PO-081: Chronic wasting disease in the cat— Similarities to feline spongiform encephalopathy (FSE)


Davis Seelig, Amy Nalls, Maryanne Flasik, Victoria Frank, Candace Mathiason, Edward Hoover Colorado State University; Fort Collins, CO USA


Background and Introduction. Chronic wasting disease (CWD) is an efficiently transmitted prion disease of cervids with an as yet to be fully defined host range. Moreover, the risk that CWD poses to feline predators and scavangers, through crossspecies consumption and subsequent transmission, is unknown. Previous and ongoing studies in our laboratory evaluating the susceptibility of domestic cats (Felis catus) to CWD (Mathiason et. al., NeuroPrion 2011, Nalls et. al., NeuroPrion 2012) have documented the susceptibility of domestic cats to CWD following intracerebral (IC) inoculation. However, many of the pathologic features of feline-adapted CWD, including the neural and systemic patterns of PrPCWD accumulation and neuropathology, remain unknown.


The chief objectives of this work were:


(1) to design a sensitive, enhanced immunohistochemical (E-IHC) protocol for the detection of CWD prions (PrPCWD) in feline tissues;


(2) to document the systemic distribution of PrPCWD in CWD-infected cats through E-IHC;


(3) to utilize single and multiple-label immunostaining and laser scanning confocal microscopy (LSCM) to provide insights into the subcellular patterns of PrPCWD accumulation and neuropathologic features of CWD-infected cats; and


(4) to compare feline CWD to the other known feline TSE Materials and Methods. Periodate-lysine-paraformaldehyde (PLP)-fixed, paraffin-embedded (PLP-PE) from terminal, IC-inoculated (n = 9) and sham-inoculated (n = 2), 1st and 2nd passage, CWD-infected cats were examined by E-IHC for the presence of PrPCWD and its association with markers of cell phenotype and organelles.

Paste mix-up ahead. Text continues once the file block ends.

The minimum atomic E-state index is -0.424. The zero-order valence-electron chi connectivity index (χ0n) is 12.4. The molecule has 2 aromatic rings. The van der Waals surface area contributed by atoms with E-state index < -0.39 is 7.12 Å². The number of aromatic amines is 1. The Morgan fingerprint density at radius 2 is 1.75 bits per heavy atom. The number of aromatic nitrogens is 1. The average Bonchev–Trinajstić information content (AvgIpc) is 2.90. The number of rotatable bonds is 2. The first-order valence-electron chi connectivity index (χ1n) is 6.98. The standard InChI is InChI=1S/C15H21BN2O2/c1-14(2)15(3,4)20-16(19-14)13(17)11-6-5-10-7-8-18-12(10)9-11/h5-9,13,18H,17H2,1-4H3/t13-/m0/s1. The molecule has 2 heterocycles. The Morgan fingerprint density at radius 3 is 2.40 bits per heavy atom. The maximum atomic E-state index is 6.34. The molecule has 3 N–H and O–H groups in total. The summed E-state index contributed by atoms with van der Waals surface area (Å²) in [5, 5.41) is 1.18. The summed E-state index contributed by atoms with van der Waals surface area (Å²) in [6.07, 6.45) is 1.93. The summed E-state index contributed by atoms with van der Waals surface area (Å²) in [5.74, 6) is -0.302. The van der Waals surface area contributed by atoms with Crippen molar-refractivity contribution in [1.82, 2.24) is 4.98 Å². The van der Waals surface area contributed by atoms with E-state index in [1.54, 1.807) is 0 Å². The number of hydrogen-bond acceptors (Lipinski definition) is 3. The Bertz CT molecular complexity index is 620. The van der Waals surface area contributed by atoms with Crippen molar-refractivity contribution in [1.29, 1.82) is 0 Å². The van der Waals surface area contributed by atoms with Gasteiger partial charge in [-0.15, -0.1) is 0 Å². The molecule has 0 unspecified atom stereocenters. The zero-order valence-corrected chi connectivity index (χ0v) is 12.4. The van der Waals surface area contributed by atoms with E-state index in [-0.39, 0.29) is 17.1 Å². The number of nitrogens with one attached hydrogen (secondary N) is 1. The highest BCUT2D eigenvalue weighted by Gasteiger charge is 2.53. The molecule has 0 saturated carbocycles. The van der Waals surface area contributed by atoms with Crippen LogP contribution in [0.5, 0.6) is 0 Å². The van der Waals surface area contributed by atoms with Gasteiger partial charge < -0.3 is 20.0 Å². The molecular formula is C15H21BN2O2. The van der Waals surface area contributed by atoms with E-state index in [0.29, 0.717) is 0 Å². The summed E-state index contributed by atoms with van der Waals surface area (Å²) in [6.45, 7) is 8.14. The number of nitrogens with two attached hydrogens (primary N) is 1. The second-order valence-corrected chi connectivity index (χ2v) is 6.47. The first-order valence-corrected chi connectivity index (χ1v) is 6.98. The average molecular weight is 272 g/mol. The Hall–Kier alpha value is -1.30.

Results. The most sensitive E-IHC technique for the detection of PrPCWD in feline tissues incorporated a combination of slide pretreatment with proteinase-K (PK) in concert with tyramide signal amplification (TSA). With this protocol, we identified PrPCWD deposits throughout the CNS, which, in the 1st passage cats was primarily restricted to the obex, but increased in distribution and severity upon 2nd passage to include a number of midbrain nuclei, cortical gray matter, the thalamus and hypothalamus, and the hippocampus. Peripheral PrPCWD deposits were detected only in the 2nd passage cats, and included the enteric nervous system, the Peyer’s patches, and the retropharyngeal and mesenteric lymph nodes. PrPCWD was not detected in the sham-inoculated cats.


Moreover, using multi-label analysis, intracellular PrPCWD aggregates were seen in association with neurofilament heavy chain (NFH)-positive neurons and GFAP-positive astrocytes. In addition, large aggregates of intracellular PrPCWD were identified within LAMP1-positive lysosomes.


Conclusions. Feline PrPCWD is present in CNS neurons, astrocytes and LAMP-1-positive lysosomes. The morphologic overlap between the PrPCWD deposits in feline CWD and BSE-origin feline spongiform encephalopathy (FSE), implicates the importance of the host as a key determinant in the development of prion neuropathology and suggest a signature for detection of potential spontaneous feline prion disease.






PO-099: Estimating the risk of CWD transmission to humans—An interim report of a comprehensive study in non-human primates


Ann-Christin Schmaedicke DPZ; Goettingen, Germany


Chronic Wasting Disease (CWD) is a transmissible prion disease that occurs primarily among North American cervid species. CWD has emerged as a prion disease in captive as well as freeranging cervids with rising incidence. Continuous consumption of cervid-derived products in conjunction with increasing CWD prevalence suggests a risk for human exposure to CWD prions.


Although surveillance data collected in the North American population did not provide epidemiological evidence for CWD transmissions to humans it remains unclear whether a biological risk for such transmissions exists or can be excluded. In order to gauge the potential transmissibility of CWD to humans, a comprehensive CWD risk assessment in cynomolgus macaques has been initiated. To test for the CWD interspecies transmission to humans, we used a primate species previously shown to mimic the BSE susceptibility of humans. In addition, this species is phylogenetically close to humans with a homologous amino acid sequence of the prion protein. When we assessed the genotype of macaque PrP, the homozygosity for methionine at codon 129 was confirmed in all animals.